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Smoke and ash leave La Soufriere volcano in northern St Vincent after its eruptio,n last Thursday, April 8, 2021. (Photo: Caribbean Development Bank)

Volcano could seriously affect St Vincent’s GDP — finance minister

Smoke and ash leave La Soufriere volcano in northern St Vincent after its eruptio,n last Thursday, April 8, 2021. (Photo: Caribbean Development Bank)

The St Vincent and Grenadines Government says the loss and damage caused by last month’s explosive eruption of La Soufriere volcano could amount to 50 per cent of the island’s gross domestic product (GDP).

“Even preliminary, incomplete assessments of the damage and the loss that we face are sobering estimates,” Finance Minister Camillo Gonsalves, said, adding: “Even without going to the full extent of the Red Zone, the Orange Zone and up the mountains, we know that clean-up costs will exceed EC$30 million (One EC dollar=US$0.37).

St Vincent and the Grenadines’ Minister of Finance Camillo Gonsalves (Photo: iWitness News)

“We know that there’s damage to over 5,000 buildings exceeding [EC]$35 million. We know that at least EC$175 million of loss and damage has been inflicted on the agricultural sector, and some estimates are as high as US$150 million.

“We know that in the red zone, 100 per cent of crops, vegetable crops, have been destroyed; 65 per cent of arrowroot crops, 90 per cent of tree crops, and 80 per cent of root crops have been destroyed,” said Gonsalves, who last week presented an EC$117.9-million supplementary budget to Parliament in response to the eruption.

Gonsalves said that hundreds of livestock, including sheep, goats, pigs, cattle, and thousands of chickens have been lost.

Ash and smoke billow as the La Soufriere volcano erupts in Kingstown on the eastern Caribbean island of St Vincent. (Photo: Robertson S Henry/Reuters)

“We know that there’s over EC$50 million in damage to our forest. And the evaluators, quite naturally, couldn’t get all the way up into the mountains to evaluate the full extent of the damage to our forestry.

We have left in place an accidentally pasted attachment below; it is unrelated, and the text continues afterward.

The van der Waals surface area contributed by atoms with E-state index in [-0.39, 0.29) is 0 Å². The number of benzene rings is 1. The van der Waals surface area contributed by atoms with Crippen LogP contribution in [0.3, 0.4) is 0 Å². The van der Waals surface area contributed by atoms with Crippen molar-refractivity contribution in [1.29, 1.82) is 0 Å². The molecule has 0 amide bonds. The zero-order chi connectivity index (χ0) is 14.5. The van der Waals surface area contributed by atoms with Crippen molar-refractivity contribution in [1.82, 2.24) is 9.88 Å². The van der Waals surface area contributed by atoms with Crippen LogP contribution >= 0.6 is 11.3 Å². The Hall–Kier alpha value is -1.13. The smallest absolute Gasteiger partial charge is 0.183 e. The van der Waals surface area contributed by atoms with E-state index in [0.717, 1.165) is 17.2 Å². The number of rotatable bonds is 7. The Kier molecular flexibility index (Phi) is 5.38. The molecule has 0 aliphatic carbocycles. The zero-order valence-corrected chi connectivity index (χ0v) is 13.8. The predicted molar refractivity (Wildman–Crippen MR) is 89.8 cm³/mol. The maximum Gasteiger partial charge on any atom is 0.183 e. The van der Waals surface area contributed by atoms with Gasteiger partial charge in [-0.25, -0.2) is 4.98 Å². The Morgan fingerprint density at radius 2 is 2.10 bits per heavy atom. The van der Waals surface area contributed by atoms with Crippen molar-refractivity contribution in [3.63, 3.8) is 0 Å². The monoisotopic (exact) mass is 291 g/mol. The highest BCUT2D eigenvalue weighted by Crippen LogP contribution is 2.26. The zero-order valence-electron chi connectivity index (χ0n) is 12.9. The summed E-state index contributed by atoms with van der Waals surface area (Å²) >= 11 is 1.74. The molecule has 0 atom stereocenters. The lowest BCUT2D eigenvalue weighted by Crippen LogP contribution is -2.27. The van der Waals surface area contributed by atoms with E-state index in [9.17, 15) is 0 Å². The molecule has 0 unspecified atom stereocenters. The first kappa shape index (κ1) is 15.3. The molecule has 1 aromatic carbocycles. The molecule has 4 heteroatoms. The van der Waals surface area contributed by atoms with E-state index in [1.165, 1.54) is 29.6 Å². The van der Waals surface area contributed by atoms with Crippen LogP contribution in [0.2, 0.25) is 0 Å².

“We know that there’s damage to our public utility infrastructure — water, electricity generation and distribution capacity. And all of this preliminary data, sobering as it is, excludes large swathes in the Red and Orange zones that were inaccessible at the time of the assessment,” he said.

Gonsalves said that the assessments were done before the torrential rains that sent flooding and lahars down hillsides and cause even more damage to the infrastructure, lives and livelihoods.

“We know that there’s damage to over 5,000 buildings exceeding [EC]$35 million. We know that at least EC$175 million of loss and damage has been inflicted on the agricultural sector, and some estimates are as high as US$150 million”

— Camillo Gonsalves, minister of finance, St Vincent and the Grenadines

“And while we hope that the volcano has completed the explosive phase of its eruptions, the scientists have not given us any such iron-clad assurance,” Gonsalves said.

“And when the assessments are complete, it is entirely possible, indeed likely, that loss and damage could well approach 50 per cent of the gross domestic product of St Vincent and the Grenadines.”

Meanwhile, volcanologist, Dr Adam Stinton, said Monday that the seismic activity at La Soufrière, continues to remain “quiet’ and that it has remained low since the tremor associated with the explosion and ash venting on April 22.

Smoke and ash leave La Soufriere volcano in northern St Vincent after its eruptio,n last Thursday, April 8, 2021. (Photo: Caribbean Development Bank)

“Since we last spoke on Friday morning, the volcano has continued its pattern of being very quiet seismically. We have had very few, if any, seismic events since Friday,” he said on the State-owned NBC Radio programme hosted by Prime Minister Dr Ralph Gonsalves.

“Observations…are showing that steaming is continuing and steam can be seen coming out of the crater,” he said, adding “so there is still some residual unrest occurring at the volcano at the moment”.

In its latest bulleting, the Seismic Research Centre (SRC) at the University of the West Indies (UWI) had reported that in the in the last 24 hours, only a few long-period earthquakes have been recorded.

It said that measurement of sulphur dioxide flux at La Soufrière yielded an average SO2 flux of 722 tons per day, warning that escalation in activity can still take place with little or no warning.

“The next gas measurements are due tomorrow afternoon and after that Friday. We expecting two measurements for the gas flux this week,” he said, adding “ the gas seems to be varying between hundred tonnes and thousands of tons per day”.